After standpoint on accounting profit figure cannot be

After finishing the Accounting in Context
module, my standpoint on accounting profit figure cannot be the only measure of
the true profit of an organisation turns out to be more solid. This is remarkably accurate under the
idea of managers are motivated to act or behave by the maximisation of
economic benefit and the relationship of principal agent among the managers
and investors who have the tendency to behave as exclusive entities in
most of the time. These theories are
also being implicitly emphasised throughout the classes and lectures which
comes under the positive, critical and normative accounting theories. Moreover,
my previous standpoint also became more solid after it was made clear to me on
how the analysation of financial reports of an organisation should be. Both the
theories and also the analysation of financial reporting mentioned above will
be further discussed throughout my writing.


Normative theory focuses
on the steps of the financial
accounting that should be followed after considering other informations to make rational
decisions (M. W. E. Glautier, Underdown B.,
2001, Accounting Theory and Practice, p.20). The case was centered on the outcome of shifting market situations on how to value
and measure assets given there were several accounting policies involved. The
accounting policies used include current purchasing power, adjusted historical
cost and historical cost accounting. The differences in the profit resulted
from the different accounting policies used to make the adjustment. For
example, rate of inflation, cost of replacement, holding gains and losses. This
will somehow give opportunities to the managers to manipulate the financial
statements by using any accounting policies that will favour them in order to
boost their performances. Therefore, the statements might not provide the
accurate representation of the organisations.


Other than that, another case that
need to be emphasised would be the fair value measurement. This relate to substantial
judgements by the managers and also estimation uncertainty. As mentioned above, we can assume that the presence of both of
these could influence the profit. Since the managers have control over the
figure, they can easily manipulate it even it does not coincide with the shareholders’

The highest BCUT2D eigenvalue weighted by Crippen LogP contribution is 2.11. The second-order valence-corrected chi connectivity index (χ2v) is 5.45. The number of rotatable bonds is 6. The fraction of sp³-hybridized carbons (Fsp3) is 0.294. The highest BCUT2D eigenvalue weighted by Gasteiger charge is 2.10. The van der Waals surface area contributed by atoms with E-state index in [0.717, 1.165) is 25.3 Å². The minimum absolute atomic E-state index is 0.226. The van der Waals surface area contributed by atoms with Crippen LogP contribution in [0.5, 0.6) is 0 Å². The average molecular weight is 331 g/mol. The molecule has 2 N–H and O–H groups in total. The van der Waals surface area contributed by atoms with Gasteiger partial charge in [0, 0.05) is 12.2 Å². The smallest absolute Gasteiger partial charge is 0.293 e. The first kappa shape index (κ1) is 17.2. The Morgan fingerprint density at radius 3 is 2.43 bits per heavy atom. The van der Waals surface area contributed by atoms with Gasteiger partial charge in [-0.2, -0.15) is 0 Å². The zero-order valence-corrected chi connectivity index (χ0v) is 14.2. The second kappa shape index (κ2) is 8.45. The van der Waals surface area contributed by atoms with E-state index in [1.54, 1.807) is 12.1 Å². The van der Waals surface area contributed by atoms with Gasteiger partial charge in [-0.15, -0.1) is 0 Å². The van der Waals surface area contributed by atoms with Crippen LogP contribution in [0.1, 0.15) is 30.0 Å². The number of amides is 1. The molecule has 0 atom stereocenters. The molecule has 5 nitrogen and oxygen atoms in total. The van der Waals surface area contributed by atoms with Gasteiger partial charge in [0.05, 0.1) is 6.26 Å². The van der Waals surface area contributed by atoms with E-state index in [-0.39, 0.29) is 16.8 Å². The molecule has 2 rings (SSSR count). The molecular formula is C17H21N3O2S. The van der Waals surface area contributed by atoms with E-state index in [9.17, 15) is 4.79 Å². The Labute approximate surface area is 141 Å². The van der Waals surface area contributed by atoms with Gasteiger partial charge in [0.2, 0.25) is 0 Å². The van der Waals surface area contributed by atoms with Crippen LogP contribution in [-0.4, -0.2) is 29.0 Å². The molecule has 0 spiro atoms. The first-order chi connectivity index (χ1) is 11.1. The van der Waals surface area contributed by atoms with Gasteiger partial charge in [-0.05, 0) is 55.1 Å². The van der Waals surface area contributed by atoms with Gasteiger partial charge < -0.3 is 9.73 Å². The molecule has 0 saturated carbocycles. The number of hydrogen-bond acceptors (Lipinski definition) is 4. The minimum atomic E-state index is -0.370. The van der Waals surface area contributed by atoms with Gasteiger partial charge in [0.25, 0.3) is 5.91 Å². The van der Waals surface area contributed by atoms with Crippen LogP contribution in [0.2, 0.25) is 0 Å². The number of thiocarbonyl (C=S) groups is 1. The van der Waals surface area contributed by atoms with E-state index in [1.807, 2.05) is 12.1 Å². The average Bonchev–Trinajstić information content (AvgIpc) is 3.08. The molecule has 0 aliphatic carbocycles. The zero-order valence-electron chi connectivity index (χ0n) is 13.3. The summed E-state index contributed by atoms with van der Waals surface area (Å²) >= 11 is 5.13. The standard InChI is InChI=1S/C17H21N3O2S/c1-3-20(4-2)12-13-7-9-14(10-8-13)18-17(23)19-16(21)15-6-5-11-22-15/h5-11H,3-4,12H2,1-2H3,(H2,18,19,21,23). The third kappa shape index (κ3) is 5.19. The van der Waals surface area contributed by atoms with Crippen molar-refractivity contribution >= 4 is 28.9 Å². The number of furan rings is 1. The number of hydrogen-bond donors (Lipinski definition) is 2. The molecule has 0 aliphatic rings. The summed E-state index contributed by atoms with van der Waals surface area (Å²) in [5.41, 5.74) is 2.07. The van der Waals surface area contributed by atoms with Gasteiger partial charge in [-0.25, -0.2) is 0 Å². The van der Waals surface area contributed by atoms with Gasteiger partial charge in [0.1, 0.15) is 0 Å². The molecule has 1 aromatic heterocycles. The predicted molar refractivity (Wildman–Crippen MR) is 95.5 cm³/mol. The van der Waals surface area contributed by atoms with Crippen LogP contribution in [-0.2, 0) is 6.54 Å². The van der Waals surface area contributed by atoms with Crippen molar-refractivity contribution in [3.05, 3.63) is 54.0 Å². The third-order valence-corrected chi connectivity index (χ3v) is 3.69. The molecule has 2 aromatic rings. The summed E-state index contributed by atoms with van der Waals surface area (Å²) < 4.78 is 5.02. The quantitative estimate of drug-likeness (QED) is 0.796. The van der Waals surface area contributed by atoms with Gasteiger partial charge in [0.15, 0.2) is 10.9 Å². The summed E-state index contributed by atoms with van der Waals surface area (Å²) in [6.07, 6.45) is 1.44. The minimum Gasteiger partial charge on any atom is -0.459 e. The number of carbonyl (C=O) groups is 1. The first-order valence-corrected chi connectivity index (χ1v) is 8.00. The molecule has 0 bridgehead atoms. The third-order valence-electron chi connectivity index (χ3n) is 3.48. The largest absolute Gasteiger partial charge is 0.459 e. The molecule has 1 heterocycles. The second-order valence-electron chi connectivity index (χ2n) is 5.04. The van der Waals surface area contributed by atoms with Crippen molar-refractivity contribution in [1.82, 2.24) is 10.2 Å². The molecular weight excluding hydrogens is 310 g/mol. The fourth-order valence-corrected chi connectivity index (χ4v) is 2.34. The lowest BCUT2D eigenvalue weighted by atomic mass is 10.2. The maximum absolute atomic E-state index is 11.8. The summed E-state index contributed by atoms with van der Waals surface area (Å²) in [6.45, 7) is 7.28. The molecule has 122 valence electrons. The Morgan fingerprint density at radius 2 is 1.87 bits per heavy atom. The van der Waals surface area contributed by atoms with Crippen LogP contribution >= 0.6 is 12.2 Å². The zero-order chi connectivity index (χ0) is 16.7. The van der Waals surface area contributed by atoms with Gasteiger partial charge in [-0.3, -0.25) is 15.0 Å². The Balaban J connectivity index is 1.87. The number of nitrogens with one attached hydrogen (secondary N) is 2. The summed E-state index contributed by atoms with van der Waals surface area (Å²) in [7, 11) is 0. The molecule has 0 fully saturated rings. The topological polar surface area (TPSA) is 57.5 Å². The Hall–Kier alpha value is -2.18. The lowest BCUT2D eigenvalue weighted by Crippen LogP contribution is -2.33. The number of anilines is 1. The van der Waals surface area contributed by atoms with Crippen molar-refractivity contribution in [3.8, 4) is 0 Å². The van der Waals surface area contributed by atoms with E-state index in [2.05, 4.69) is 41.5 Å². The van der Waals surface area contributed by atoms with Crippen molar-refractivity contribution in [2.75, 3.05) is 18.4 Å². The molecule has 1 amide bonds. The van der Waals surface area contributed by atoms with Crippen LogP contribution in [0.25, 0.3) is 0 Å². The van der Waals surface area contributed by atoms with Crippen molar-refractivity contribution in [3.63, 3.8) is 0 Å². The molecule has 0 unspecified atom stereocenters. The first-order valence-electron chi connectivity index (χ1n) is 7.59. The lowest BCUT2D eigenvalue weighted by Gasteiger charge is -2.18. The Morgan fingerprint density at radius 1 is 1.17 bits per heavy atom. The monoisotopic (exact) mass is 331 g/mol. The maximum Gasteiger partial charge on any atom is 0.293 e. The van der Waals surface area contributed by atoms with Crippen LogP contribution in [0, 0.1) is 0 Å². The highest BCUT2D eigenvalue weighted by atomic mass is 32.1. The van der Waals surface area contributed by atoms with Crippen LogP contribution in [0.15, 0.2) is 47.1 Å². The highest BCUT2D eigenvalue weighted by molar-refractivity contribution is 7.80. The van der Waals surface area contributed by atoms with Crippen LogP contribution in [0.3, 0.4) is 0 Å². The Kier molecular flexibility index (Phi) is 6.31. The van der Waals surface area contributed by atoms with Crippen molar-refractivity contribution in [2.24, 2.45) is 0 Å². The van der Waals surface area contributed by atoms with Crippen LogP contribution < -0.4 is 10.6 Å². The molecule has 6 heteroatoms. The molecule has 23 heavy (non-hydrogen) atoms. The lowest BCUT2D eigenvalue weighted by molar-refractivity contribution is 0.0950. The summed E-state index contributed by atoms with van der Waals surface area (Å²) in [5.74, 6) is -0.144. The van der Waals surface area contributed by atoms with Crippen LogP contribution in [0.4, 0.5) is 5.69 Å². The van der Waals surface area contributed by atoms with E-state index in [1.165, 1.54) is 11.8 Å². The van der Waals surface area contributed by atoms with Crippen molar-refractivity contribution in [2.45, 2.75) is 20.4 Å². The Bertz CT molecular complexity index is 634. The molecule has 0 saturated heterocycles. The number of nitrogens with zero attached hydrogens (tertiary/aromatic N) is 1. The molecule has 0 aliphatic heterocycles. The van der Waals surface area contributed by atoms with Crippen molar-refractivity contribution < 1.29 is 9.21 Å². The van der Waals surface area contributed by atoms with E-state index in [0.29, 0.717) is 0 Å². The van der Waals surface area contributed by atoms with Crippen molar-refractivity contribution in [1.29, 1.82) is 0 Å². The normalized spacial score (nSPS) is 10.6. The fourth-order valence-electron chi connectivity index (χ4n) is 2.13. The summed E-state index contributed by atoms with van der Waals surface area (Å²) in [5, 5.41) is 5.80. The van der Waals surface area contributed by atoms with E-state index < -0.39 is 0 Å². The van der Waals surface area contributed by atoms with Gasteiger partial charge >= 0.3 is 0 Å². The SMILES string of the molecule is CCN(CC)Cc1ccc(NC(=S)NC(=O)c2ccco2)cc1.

aims. Given the fact that the managers have the opportunities to manipulate the
profit figure, we can say that there is more than just accounting profit figure as the measurement of the
true profit of an organisation.







These opportunities to manipulate
are further supported under the Positive Accounting Theory(PAT): “PAT takes the
view that firms organise themselves in the most efficient manner, so as to
maximise their prospects for survival” (William R. Scott, 2009, Financial
Accounting Theory, p. 299). Under the positive accounting theory, there are
three hypotheses namely bonus plan, debt covenant and political cost
hypothesis. All these hypotheses are the main components of PAT and they show in
what way will the managers react to give them the most benefits by applying the
accounting policies in which in the end will produce a positive profit
indicated, for example, negotiating debt contract and ‘big bath’ method. (Belkaoui
A. R., 2004, Accounting Theory, p. 446-450).


Be that as it may, does it truly
comes down to artful conduct? Imagine a situation where the managers cannot
control their actions and have no other choices due to the external factors encompassing
them, for example, remunerating framework by means of benefit figure, fretful
investors and so forth. Wouldn’t these drives them to make decisions in the
previously mentioned manners if that is the only way to maintain their jobs? Certainly,
something for us to think about. By and by, once more, these opportunities in
controlling the profit obviously proves that taking into account the accounting
profit as the only source of calculating the true profit is no longer relevant.

What’s more, the way toward evaluating financial statements amid to the class also
strengthens my underlying view with respect to the accounting profit. This is
due to the one off transaction made by the businesses that might distort the
figure of the true profit. Further clarification needs to be made in order to
help with the decisions making due to the existence of approximations and assumptions
in measuring the value of assets and liabilities. IASB had covered this part by
the need for the managers to provide additional disclosures as one of the
accounting standards. Due to this standard set by the IASB, the measurement of
a true profit by using the accounting profit figure might be relevant.


Nevertheless, it got me thinking
after perusing the point of view from the theorists when the relevancy and
dependability of the present accounting framework were addressed. Particularly
subsequent to knowing how capable accountants can be. From the articles by Ruth
D. Hines: “In Communicating Reality, We Construct Reality”, the feedback and
the point of view set forward particularly on the practical application of
accounting hit me hard. This is because the article supports disparity in the
societies through the social structure. Does it mean that the true and fair
view concept which had been part of the accounting practices are actually not
true and fair? If not, what is considered true and fair view in terms of
producing the financial statements? As cynical as it might appear to be, these
viewpoints definitely need to be reviewed when assessing companies’
performances to avoid making the wrong decisions. In any case, in spite of the
distinctive perspectives and speculations showed, it can be concurred that all of
these in the end lead to a similar deduction that figure of the accounting
profit cannot be the only measurement to see the true profit of an organisation.